Take the 2-minute tour ×
Stack Overflow is a question and answer site for professional and enthusiast programmers. It's 100% free, no registration required.

what is the the best practice of solving circular dependency in C++?

I could use the forward declaration, but then I get the pointer to incomplete class type is not allowed error. Does that mean that two classes that uses each others pointer cannot be dependent?

Also, I thought about forward declaring each class and then including every header of the solution in the main.cpp, so it's all in one place. Would you recommend it?

A snippet from the whole project is below, so you can refer to it if the issue is better explained on an example I'm familiar with, but it would do just to be theoretical. Thanks

Models depending on each other

share|improve this question

3 Answers 3

up vote 9 down vote accepted

You just need to use forward declaration correctly:

  1. Put all code in cpp files
  2. Put just class declaration in header file
  3. In header file:
    1. Use forward declaration if you only use a pointer or a reference.
    2. Otherwise you to include header file. (Do Not add unrequired includes)
  4. In cpp file
    1. include all header files you require.

Note: Add include guards.

Its hard to actually do it without the actual declarations. The diagram is nice but does not have enough information. A picture may be worth a thousand words, but a precisely defined language can convey more exact information very compactly (unlike English and its inconsistencies).

share|improve this answer
    
Oh, you are right sir! Thanks a million for preventing my solution become bloated with interfaces. Works like a charm. Just a follow up: doesn't this procedure fail at step 3 if two classes depend on each other by value? –  Mikulas Dite Mar 19 '11 at 19:13
    
@Mikulas Dite: Think of situation were that could happen. Try and do it in a single file and you will also fail. This is a recursive dependency (you can do it with one class as well Class X has a member of type X. Or class X has a member of type Y and class Y has a member of type X. The language does not support this type of construct). –  Loki Astari Mar 19 '11 at 20:23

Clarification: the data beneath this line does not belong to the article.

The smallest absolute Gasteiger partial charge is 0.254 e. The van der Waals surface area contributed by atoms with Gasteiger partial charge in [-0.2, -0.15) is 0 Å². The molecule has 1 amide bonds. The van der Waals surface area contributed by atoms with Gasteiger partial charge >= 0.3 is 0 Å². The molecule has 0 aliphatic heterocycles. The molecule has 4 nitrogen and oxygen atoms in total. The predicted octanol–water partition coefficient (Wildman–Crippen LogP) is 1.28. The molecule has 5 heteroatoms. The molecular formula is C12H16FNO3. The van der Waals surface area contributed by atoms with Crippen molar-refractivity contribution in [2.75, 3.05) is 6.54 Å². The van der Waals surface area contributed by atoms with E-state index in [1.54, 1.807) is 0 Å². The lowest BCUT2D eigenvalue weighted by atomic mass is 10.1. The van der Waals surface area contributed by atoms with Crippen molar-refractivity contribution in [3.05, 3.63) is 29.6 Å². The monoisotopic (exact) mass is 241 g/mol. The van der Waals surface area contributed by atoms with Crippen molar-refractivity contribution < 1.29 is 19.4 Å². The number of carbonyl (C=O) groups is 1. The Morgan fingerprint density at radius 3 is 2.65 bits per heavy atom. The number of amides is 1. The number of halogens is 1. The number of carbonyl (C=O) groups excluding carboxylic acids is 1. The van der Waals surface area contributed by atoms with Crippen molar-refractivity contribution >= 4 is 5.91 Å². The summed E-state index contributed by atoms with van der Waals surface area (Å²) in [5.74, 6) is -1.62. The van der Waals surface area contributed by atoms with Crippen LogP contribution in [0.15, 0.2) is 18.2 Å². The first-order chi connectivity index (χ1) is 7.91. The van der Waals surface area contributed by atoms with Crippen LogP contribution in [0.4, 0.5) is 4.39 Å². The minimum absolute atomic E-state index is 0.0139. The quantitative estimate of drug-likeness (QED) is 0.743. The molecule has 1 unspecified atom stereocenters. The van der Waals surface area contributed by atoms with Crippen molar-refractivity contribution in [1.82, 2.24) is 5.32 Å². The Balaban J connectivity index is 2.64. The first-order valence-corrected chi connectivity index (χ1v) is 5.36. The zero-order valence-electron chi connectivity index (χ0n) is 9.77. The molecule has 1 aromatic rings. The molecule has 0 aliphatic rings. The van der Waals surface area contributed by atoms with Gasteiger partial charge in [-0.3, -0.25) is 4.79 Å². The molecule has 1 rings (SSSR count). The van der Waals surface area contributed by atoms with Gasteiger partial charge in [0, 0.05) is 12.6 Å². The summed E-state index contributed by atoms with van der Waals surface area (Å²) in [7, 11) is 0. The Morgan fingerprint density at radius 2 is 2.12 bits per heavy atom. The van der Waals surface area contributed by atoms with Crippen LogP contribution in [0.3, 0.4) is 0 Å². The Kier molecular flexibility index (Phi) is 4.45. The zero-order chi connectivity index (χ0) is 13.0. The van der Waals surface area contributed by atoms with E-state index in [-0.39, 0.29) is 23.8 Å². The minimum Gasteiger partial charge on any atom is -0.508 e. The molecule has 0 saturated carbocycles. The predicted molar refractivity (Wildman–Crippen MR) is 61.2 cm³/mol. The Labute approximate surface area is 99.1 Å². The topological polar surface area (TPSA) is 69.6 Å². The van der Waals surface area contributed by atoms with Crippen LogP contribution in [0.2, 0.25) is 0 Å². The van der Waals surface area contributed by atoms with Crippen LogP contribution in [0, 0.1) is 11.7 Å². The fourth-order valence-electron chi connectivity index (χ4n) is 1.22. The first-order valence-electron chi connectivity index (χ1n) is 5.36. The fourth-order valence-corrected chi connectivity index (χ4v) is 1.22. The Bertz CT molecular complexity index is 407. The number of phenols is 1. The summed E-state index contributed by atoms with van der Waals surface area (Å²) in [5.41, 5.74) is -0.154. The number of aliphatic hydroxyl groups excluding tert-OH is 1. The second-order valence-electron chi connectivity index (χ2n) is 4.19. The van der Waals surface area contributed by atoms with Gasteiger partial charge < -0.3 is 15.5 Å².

I guess I should have given it a thought before. You are right, such a construct does not really make sense. –  Mikulas Dite Mar 19 '11 at 20:28

One thought is to introduce interfaces and remove the circular dependencies. So you would have an IEffect that Effect, Player, and EffectContainer depend on. Possibly, if Player depends on certain behavior of Effect and EffectContainer depends on a different set of behavior, I would consider introducing two interfaces, effectively following the Interface Segregation Principle. This would also follow along with the Dependency Inversion Principle.

share|improve this answer
    
+1, interfaces would solve this nicely. –  orip Mar 19 '11 at 17:46
    
Thanks, it did not occurred to me that this can be solved in such a clean way. –  Mikulas Dite Mar 19 '11 at 18:23
    
I've selected this answer at first, but as @Martin pointed out, properly set includes and forward declarations can handle this too, without bloating the code with interfaces and my vote goes to his answer. –  Mikulas Dite Mar 19 '11 at 19:14

Generally this is implemented by having every header file pre-declare the classes that it needs before its #include. Additionally, no code should be put in the header files. So you end up with:

class Effect;
class Player;
class GameStack;

#include <vector>
// more includes

class EffectContainer { ... }

and the equivalent in each place. Then in your .cpp files you actually #include the headers for the other classes. This will work if your objects don't have a circular dependency on the memory layout of the other classes. Meaning that the methods and members can only refer to the other classes by reference or by pointer (but not by value). This can get a little squirrelly if you have things like

 class EffectContainer {
   std::Vector<Effect> effects;
 }

 class Effect {
   boost::shared_ptr<EffectContainer> parent;
 }

as the template expansion sometimes requires full types and not merely pre-declared types. One way many libraries avoid this issue is with a pointer to private impl pattern (often referred to as a PIMPL pattern), where every class is defined as:

class FooImpl;
class Foo {
  FooImpl* impl;
}

then the FooImpl is defined entirely in the .cpp file and your circularity issues can be ducked. This design is also valuable because it maintains binary compatibility across releases of your library. It does get a bit verbose, but nobody said C++ was a succinct language.

share|improve this answer
1  
Just for reference, since I do not believe Matt mentioned the name, this is generally referred to a the PIMPL idiom. You can find numerous articles with a google search that will explain how it works in detail. –  ltc Mar 19 '11 at 18:09
    
Good catch, I did provide the expansion "pointer to private impl" but forgot to mention the short name. –  Matt Mar 19 '11 at 18:14
    
Thanks, yet I will stick with interfaces for now. This seems very similar, however. –  Mikulas Dite Mar 19 '11 at 18:21

Your Answer

 
discard

By posting your answer, you agree to the privacy policy and terms of service.

Not the answer you're looking for? Browse other questions tagged or ask your own question.